TORONTO — Shoppers Drug Mart takes its most aggressive step into the beauty business this weekend with its first stand-alone clinic to offer Botox injections, fillers, laser treatments and medical-grade peels.
But while the Beauty Clinic by Shoppers Drug Mart is being touted as “a natural extension” of the drugstore chain’s moves into the cosmetics space, some wary observers fear it further commodifies medical procedures increasingly regarded as casual touch-ups that don’t require the expertise of a physician or surgeon.
The inaugural shop opens Saturday in Oakville, Ont., just west of Toronto, after a soft opening Dec. 22 that saw a steady stream of customers come through the sparsely furnished, three-bay clinic, says Sarah Draper, senior director of healthcare partnerships & innovation.
“This is really what our customers have been asking for,” says Draper.
“We’re kind of a trusted expert in the space and are positioned pretty well, I think, to offer enhanced beauty services in a setting that’s comfortable and convenient for people.”
Tucked into the corner of a suburban strip mall, the nearly all-white colour scheme, minimalist decor and serene atmosphere evoke a spa-like retreat.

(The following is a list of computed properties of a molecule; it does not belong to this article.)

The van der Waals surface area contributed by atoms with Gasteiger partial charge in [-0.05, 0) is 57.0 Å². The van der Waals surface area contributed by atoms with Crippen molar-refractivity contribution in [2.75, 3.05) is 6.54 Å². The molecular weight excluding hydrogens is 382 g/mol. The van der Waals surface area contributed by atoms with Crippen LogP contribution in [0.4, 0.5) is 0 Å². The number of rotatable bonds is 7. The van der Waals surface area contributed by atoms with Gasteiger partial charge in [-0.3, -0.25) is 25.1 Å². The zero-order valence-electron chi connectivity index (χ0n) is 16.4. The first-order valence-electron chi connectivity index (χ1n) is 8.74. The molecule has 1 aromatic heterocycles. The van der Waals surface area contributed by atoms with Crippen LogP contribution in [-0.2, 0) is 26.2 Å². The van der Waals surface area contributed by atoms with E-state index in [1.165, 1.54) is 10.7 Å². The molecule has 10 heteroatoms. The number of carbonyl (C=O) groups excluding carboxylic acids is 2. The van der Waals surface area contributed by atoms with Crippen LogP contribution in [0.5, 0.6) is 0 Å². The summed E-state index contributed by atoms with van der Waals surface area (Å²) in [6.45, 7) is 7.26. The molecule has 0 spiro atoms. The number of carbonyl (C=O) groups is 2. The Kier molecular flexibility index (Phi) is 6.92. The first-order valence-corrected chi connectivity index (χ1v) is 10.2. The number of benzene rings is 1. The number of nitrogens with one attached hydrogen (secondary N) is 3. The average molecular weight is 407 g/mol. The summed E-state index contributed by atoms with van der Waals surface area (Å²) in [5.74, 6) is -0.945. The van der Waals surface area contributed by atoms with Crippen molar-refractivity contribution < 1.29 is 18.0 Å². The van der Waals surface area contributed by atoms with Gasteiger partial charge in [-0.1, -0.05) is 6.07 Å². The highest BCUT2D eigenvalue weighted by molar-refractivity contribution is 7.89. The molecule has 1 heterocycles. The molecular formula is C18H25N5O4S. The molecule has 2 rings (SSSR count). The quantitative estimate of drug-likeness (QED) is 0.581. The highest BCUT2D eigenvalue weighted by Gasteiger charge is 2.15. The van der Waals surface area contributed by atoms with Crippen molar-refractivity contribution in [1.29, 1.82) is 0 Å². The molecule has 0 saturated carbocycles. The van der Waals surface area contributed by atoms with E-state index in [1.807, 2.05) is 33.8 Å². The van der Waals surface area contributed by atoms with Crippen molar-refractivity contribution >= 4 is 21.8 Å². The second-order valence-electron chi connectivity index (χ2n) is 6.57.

A “concierge” greets arrivals and confirms appointments in the entryway, where a bank of medical-grade beauty products covers one wall. Visitors are ushered into a tucked-away waiting area, where cushioned seats, tablets and sleek wood privacy screens offer a quiet space to fill out paperwork.
Draper says one of three nurse practitioners then conducts one-on-one consultations with each client and takes “an in-depth medical history” to determine a treatment regimen.
“Our nurse practitioners all have medical esthetics certification and over a decade experience in nursing,” she says, noting their higher medical classification gives them authority to prescribe and administer injectables.
A medical esthetician handles lasers, chemical peels, and microdermabrasion.
The Loblaw-owned chain says procedures and training were developed in consultation with doctors who provide ongoing advice, but physicians are not onsite.
That’s what bothers Dr. Michael Brandt, a facial plastic and reconstructive surgeon in Toronto who wonders about quality and whether staff are able to adequately respond to medical emergencies.
“You wouldn’t sign up for surgery at a grocery store,” says Brandt, noting that while there are many excellent providers in the field, the lucrative industry has also attracted less qualified practitioners.
“All medical procedures have indications, contra-indications, alternatives and limits as to what each of those procedures can provide and with each of these procedures you need to go through a very careful assessment of the patient and then make an accurate diagnosis. None of this is cookie-cutter.”
And while nurse practitioners have the authority to conduct these beauty treatments, Brandt questioned whether all of them should.